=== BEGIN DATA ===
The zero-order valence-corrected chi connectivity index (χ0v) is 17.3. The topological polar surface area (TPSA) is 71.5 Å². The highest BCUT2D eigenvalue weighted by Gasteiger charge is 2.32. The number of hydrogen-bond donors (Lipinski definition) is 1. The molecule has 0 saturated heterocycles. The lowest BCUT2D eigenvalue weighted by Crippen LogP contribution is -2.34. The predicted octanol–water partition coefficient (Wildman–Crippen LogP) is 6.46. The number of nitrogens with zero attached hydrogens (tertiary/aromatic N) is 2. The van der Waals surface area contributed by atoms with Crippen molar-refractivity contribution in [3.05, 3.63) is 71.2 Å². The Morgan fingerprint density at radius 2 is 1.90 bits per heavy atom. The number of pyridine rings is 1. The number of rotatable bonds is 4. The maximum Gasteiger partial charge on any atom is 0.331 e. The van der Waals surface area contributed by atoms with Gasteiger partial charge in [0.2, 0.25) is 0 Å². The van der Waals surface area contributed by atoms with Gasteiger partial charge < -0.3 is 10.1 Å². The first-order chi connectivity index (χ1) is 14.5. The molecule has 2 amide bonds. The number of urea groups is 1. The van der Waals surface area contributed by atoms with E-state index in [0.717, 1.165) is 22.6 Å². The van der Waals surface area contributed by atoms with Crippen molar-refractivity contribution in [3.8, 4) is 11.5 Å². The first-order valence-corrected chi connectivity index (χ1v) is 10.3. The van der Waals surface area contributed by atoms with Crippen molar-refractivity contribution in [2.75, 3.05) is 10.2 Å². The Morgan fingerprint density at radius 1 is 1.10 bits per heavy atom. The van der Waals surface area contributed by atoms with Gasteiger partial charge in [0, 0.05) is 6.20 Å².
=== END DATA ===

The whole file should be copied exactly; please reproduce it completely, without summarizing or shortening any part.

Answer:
The zero-order valence-corrected chi connectivity index (χ0v) is 17.3. The topological polar surface area (TPSA) is 71.5 Å². The highest BCUT2D eigenvalue weighted by Gasteiger charge is 2.32. The number of hydrogen-bond donors (Lipinski definition) is 1. The molecule has 0 saturated heterocycles. The lowest BCUT2D eigenvalue weighted by Crippen LogP contribution is -2.34. The predicted octanol–water partition coefficient (Wildman–Crippen LogP) is 6.46. The number of nitrogens with zero attached hydrogens (tertiary/aromatic N) is 2. The van der Waals surface area contributed by atoms with Crippen molar-refractivity contribution in [3.05, 3.63) is 71.2 Å². The Morgan fingerprint density at radius 2 is 1.90 bits per heavy atom. The number of pyridine rings is 1. The number of rotatable bonds is 4. The maximum Gasteiger partial charge on any atom is 0.331 e. The van der Waals surface area contributed by atoms with Gasteiger partial charge in [0.2, 0.25) is 0 Å². The van der Waals surface area contributed by atoms with Gasteiger partial charge < -0.3 is 10.1 Å². The first-order chi connectivity index (χ1) is 14.5. The molecule has 2 amide bonds. The number of urea groups is 1. The van der Waals surface area contributed by atoms with E-state index in [0.717, 1.165) is 22.6 Å². The van der Waals surface area contributed by atoms with Crippen molar-refractivity contribution in [3.8, 4) is 11.5 Å². The first-order valence-corrected chi connectivity index (χ1v) is 10.3. The van der Waals surface area contributed by atoms with Crippen molar-refractivity contribution in [2.75, 3.05) is 10.2 Å². The Morgan fingerprint density at radius 1 is 1.10 bits per heavy atom. The van der Waals surface area contributed by atoms with Gasteiger partial charge in [0, 0.05) is 6.20 Å².